Monday, 30 August 2021

Healing childhood wounds

Childhood wounds aren’t necessarily just caused by one major trauma in our lives, they may have arisen due to ongoing upset from a family member or classmate. Perhaps you were bullied physically or mentally, you suffered from emotional neglect, or had a serious medical condition. Whatever trauma you experienced, it's imperative to heal young wounds in order to live a happy and healthy adult life.

Research published on Jama Network says that: "Childhood trauma exposure is a normative experience, statistically speaking, that affects the majority of children at some point and subsequently has the potential to influence many aspects of functioning.  This study suggests that these effects are longstanding – lasting 20 or more years..."

Ways that childhood wounds can affect adulthood

Depending on how long you have lived with the scars of a traumatic childhood, you might not be aware of the full impact it has had on your behaviour and overall mental wellbeing. As the years pass by, it’s not unusual to push painful thoughts or feelings into the background so they become trapped inside, never being confronted or dealt with.

Intense negative emotions such as fear, anger, shame and sadness will gradually begin to shape your future as an adult. Because we are often told that we shouldn’t express our negative emotions and we feel pressured to keep our problems to ourselves, we suppress thoughts and feelings which then rear their heads in other ways. Some examples include:

  • Lack of body confidence
  • Lack of social confidence
  • Unable to maintain healthy relationships
  • Unable to hold down a job or career
  • Develop unhealthy habits to cope with stress or anxiety

However your childhood wounds have affected you as an adult, there are still ways in which you can deal with the hurt and begin to heal. Here are some ways which may help get you started. 

1. Facing the memories and recognising your emotions

Possibly the hardest part of healing old wounds is revisiting what scarred you as a child, but this can be essential to progress positively. By making a list of what hurt you at the time, you can start to recognise and understand how it made you feel at the time.

2. Accepting your emotions

It’s important that you learn to accept your emotions before you can move on from them. As you start to remember the past, it’s likely that you’ll begin to experience some of those emotions again, but this time allow yourself to feel them knowing that it’s okay to do so. Whether you feel angry or feel the urge to cry, try to release whatever is inside you. Also write down how you are feeling as this can become a powerful part of the process of letting go.

3. Letting go

Once you’ve completed the most difficult steps above, you now need to let go of all those negative emotions and memories. There are several ways you can do this.
  • Try meditation and imagine all of that negative energy leaving your body and mind.
  • Either share your feelings that you previously wrote down with a friend or someone close to you, or safely burn the piece of paper.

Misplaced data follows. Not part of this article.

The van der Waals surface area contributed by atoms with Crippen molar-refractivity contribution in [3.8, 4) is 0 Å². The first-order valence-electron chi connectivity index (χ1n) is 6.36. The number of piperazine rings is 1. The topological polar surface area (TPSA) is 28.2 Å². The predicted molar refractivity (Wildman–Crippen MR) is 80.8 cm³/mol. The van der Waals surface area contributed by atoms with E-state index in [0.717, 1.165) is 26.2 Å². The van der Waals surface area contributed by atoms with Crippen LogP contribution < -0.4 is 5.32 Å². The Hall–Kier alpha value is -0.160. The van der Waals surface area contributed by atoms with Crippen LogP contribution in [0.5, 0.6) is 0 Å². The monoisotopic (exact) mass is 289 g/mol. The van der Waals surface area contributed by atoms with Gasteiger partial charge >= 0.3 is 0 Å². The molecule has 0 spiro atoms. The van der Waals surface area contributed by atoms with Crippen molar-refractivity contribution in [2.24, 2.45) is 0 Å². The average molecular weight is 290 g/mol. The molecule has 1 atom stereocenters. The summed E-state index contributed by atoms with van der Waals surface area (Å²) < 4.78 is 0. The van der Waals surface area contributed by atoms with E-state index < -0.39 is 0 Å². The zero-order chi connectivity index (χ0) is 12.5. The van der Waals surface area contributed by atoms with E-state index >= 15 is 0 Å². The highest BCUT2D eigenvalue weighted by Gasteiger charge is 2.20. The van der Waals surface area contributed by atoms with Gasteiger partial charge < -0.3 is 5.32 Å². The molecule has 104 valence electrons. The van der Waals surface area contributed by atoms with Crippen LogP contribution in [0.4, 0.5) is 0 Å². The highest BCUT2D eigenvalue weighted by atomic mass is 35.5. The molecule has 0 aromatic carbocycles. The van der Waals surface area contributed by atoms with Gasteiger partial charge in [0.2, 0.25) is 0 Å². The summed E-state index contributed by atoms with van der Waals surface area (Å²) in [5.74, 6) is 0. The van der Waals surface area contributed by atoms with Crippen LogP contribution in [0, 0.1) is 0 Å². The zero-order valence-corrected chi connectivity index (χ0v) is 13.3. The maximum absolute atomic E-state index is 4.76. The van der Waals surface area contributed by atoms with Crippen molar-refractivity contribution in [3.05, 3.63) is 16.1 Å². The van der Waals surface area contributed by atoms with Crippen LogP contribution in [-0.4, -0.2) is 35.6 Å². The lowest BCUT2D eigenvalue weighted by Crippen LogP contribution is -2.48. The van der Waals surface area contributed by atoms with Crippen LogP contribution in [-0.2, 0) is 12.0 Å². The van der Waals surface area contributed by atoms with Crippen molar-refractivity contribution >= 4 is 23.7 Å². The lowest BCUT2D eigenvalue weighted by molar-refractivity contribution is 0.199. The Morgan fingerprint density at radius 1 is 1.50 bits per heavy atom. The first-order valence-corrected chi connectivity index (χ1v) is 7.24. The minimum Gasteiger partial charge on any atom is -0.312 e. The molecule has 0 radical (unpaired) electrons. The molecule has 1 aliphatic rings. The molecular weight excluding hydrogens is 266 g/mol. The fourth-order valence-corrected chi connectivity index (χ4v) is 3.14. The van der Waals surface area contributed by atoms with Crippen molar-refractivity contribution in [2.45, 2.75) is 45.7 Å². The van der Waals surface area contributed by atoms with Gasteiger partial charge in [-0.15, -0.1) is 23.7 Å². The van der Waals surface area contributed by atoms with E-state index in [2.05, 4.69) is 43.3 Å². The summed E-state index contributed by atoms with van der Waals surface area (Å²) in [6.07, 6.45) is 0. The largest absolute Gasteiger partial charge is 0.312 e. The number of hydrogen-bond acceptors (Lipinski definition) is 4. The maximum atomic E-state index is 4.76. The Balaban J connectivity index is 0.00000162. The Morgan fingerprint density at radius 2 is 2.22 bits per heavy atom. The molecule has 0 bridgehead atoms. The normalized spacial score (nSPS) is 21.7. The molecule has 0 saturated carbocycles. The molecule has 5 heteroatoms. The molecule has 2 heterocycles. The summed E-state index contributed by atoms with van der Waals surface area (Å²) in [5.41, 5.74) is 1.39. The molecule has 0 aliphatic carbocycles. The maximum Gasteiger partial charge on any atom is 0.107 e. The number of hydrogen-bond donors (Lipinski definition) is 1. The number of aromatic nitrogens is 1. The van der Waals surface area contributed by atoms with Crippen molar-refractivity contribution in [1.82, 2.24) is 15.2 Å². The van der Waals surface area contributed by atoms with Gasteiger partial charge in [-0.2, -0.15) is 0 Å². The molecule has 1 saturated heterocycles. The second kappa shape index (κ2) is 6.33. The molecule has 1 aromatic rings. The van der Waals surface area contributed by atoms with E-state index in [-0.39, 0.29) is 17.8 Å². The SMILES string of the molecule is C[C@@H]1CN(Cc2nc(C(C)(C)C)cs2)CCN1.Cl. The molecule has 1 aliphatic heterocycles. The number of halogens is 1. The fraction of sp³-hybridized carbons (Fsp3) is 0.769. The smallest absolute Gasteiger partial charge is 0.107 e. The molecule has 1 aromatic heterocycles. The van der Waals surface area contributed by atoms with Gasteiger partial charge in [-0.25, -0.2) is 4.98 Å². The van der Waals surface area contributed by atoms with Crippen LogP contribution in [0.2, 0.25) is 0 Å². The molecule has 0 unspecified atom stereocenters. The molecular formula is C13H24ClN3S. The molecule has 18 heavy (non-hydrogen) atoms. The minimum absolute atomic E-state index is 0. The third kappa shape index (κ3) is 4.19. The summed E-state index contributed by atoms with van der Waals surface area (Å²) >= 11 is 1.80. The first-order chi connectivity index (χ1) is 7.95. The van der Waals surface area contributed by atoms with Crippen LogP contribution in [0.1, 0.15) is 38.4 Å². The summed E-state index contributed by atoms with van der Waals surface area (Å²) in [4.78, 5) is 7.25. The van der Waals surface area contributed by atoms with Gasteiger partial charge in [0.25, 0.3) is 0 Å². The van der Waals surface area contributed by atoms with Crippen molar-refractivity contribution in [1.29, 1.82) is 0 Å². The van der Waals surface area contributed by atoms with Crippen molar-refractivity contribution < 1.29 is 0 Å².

• Use your experiences or emotions to do something creative and positive such as writing a book or painting.
  • Take up a hobby or a passion that you’ve always wanted to do but you’ve been too afraid to do previously because of fear or a lack of confidence.

Wednesday, 4 August 2021

Be more body confident and hit the beach

For many of us, summer is a favourite time of year as we dream of sunny skies and days spent on the beach watching the waves crash onto the shore. But it can also summon up feelings of fear and anxiety as we dread the moment when we’re stripping down to a bikini or high-cut shorts in public. In recent years, the term 'beach body' has become hot on everyone’s lips but its unrealistic expectations have brought with it unhealthy crash diets and excessive pressure to strive for a 'perfect' figure.

In reality, we are all unique and very often no amount of dieting and exercise will give us the false body image we aspire to. But this doesn’t have to mean we can’t achieve body confidence and feel comfortable in our own skin.

Lack of self-esteem and confidence can have a serious effect on your mental wellbeing and can be a risk factor for mental health issues such as:

  • Anxiety
  • Depression
  • Eating disorders

A body image report published by the Mental Health Foundation showed that “Higher body dissatisfaction is associated with a poorer quality of life, psychological distress and the risk of unhealthy behaviours and eating disorders.”

Ways to achieve body confidence

Admittedly, we do generally feel much better in ourselves when we love our body but there are more ways to gain confidence than just eating a healthy diet and keeping fit – although this is also recommended not just to maintain physical health but also a healthy and positive mind.

Be realistic

When you look back at photos of yourself from several years ago and compare yourself to how you look now, it’s likely you think you looked great but at the time you probably had as many insecurities about your body as you do now. Try to live in the moment, appreciate the positives and remember that in years to come, you’ll look back and wish you’d embraced how you looked.

Also, remember there is no such thing as 'perfect' and we come in different shapes and sizes. Unfortunately, with so many social media platforms and online beauty magazines, it’s easy to compare yourself to others. But don’t forget, much of the time the images we see online have been airbrushed or manipulated to iron out what people believe to be imperfections. It’s a sure thing that when you do hit the beach, you won’t find tons of supermodels parading around!

Focus on the positives